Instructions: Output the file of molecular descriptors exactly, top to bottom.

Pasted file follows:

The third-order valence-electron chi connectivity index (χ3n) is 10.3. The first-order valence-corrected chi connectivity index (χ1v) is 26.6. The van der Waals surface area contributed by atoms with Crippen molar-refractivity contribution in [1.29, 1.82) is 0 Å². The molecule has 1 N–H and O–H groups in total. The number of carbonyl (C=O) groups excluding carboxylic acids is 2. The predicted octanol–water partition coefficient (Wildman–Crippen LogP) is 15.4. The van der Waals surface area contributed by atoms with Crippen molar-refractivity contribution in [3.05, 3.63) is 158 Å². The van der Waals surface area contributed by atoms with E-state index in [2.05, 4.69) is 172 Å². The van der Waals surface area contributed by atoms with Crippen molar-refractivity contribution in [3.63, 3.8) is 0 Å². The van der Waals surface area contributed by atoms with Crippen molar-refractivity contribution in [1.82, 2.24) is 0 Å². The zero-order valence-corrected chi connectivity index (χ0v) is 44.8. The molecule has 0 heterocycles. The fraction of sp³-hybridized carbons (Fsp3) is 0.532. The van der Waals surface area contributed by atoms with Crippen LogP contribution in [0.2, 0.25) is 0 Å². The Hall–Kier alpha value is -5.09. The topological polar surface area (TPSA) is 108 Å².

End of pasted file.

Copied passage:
The third-order valence-electron chi connectivity index (χ3n) is 10.3. The first-order valence-corrected chi connectivity index (χ1v) is 26.6. The van der Waals surface area contributed by atoms with Crippen molar-refractivity contribution in [1.29, 1.82) is 0 Å². The molecule has 1 N–H and O–H groups in total. The number of carbonyl (C=O) groups excluding carboxylic acids is 2. The predicted octanol–water partition coefficient (Wildman–Crippen LogP) is 15.4. The van der Waals surface area contributed by atoms with Crippen molar-refractivity contribution in [3.05, 3.63) is 158 Å². The van der Waals surface area contributed by atoms with E-state index in [2.05, 4.69) is 172 Å². The van der Waals surface area contributed by atoms with Crippen molar-refractivity contribution in [3.63, 3.8) is 0 Å². The van der Waals surface area contributed by atoms with Crippen molar-refractivity contribution in [1.82, 2.24) is 0 Å². The zero-order valence-corrected chi connectivity index (χ0v) is 44.8. The molecule has 0 heterocycles. The fraction of sp³-hybridized carbons (Fsp3) is 0.532. The van der Waals surface area contributed by atoms with Crippen LogP contribution in [0.2, 0.25) is 0 Å². The Hall–Kier alpha value is -5.09. The topological polar surface area (TPSA) is 108 Å².